TheSaba Bank, in the north-eastern Caribbeanareaof the Kingdom of the Netherlands, was formally designatedas a Particularly Sensitive Sea Area(PSSA) by theMarine Environment Protection Committee (MEPC) of the International Maritime Organization (IMO), when it met for its 64th session from 1 to 5 October 2012, at IMO Headquarters in London.
The MEPC also discussed matters relating to energy-efficiency, ballast water management and ship-recycling.
Saba BankPSSA designated
The Saba Bank, in the north-eastern Caribbean area of the Kingdom of the Netherlands, was designated as a Particularly Sensitive Sea Area (PSSA), following approval, in principle, at the previous session.
Associated Protective Measures were approved by the Sub‑Committee on Safety of Navigation (NAV), at its meeting in July 2012, namely, the establishment of a new mandatory ‘no anchoring’ area for all ships and a new ‘area to be avoided’ (for ships of 300 gross tonnage or over) in the proposed PSSA.
The Saba Bank is the thirteenth PSSA to be designated by IMO.
(List of PSSAs can be found here:
Work on energy-efficiency measures for ships
The MEPC continued its work on further developing technical and operational measures relating to energy-efficiency measures for ships, based on a work plan agreed at the previous session. This follows the adoption of the new chapter 4 of MARPOL Annex VI, which will enter into force on 1 January 2013 and includes new requirements mandatingthe Energy Efficiency Design Index (EEDI), for new ships, and the Ship Energy Efficiency Management Plan (SEEMP) for all ships.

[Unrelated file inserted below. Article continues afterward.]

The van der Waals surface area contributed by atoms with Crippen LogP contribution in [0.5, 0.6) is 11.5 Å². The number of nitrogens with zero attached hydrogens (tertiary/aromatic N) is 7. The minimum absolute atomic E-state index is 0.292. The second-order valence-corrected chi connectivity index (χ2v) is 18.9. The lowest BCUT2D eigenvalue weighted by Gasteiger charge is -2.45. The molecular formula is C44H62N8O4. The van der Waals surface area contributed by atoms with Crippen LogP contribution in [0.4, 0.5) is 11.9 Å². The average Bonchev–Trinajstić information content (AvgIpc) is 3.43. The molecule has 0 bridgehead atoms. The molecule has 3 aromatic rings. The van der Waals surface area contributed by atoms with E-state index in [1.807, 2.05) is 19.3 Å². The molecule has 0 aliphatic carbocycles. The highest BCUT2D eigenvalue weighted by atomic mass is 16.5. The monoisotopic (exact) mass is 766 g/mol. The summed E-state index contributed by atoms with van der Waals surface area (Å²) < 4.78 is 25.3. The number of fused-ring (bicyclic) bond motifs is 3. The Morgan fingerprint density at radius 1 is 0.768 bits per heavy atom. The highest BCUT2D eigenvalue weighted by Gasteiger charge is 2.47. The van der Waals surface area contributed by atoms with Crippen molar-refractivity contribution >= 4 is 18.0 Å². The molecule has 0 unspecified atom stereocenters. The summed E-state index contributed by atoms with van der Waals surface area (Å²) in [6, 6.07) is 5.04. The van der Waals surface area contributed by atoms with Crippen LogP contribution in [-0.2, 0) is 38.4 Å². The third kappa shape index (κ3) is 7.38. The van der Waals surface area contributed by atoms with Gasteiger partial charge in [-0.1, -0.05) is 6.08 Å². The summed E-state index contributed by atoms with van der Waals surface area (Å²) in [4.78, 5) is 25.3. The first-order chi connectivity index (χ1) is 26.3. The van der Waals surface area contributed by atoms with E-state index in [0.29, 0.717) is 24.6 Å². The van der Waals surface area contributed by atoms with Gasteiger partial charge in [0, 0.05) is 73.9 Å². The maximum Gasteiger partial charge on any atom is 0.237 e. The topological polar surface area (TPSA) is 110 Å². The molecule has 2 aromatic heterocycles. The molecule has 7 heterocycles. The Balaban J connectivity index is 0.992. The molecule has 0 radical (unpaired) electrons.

The MEPC adoptedamendments to the 2012 Guidelines on the method of calculation of the attained EEDI for new ships (resolution MEPC.212(63)), relating to the calculation of shaft-generator power and shaft-motor power.
The MEPC also approved an amendment to the 2012 Guidelines on survey and certification of the EEDI (resolution MEPC.214(63)), to update a footnote referring to International Towing Tank Conference (ITTC) Recommended Procedure 7.5-04-01-01.2 as the preferable standard.
The MEPC approved the following guidance and interpretations:
- unified interpretation for the definition of “new ships” for phases 1, 2 and 3 of the EEDI framework under regulations 20.1 and 21.1 of MARPOL Annex VI;
- unified interpretation of the phrase “major conversion” under regulations 20.1 and 21.1 of MARPOL Annex VI;
- unified interpretation on the timing for existing ships to have on board a SEEMP under regulations 5.44 and 22.1 of MARPOL Annex VI;
- unified interpretation on the appropriate category to be applied for dedicated refrigerated fruit juice carriers;
- (subject to concurrent decision by the Maritime Safety Committee (MSC 91)), the draft MEPC-MSC Circular for the interim guidelines for determining minimum propulsion power to maintain the manoeuvrability of ships in adverse conditions;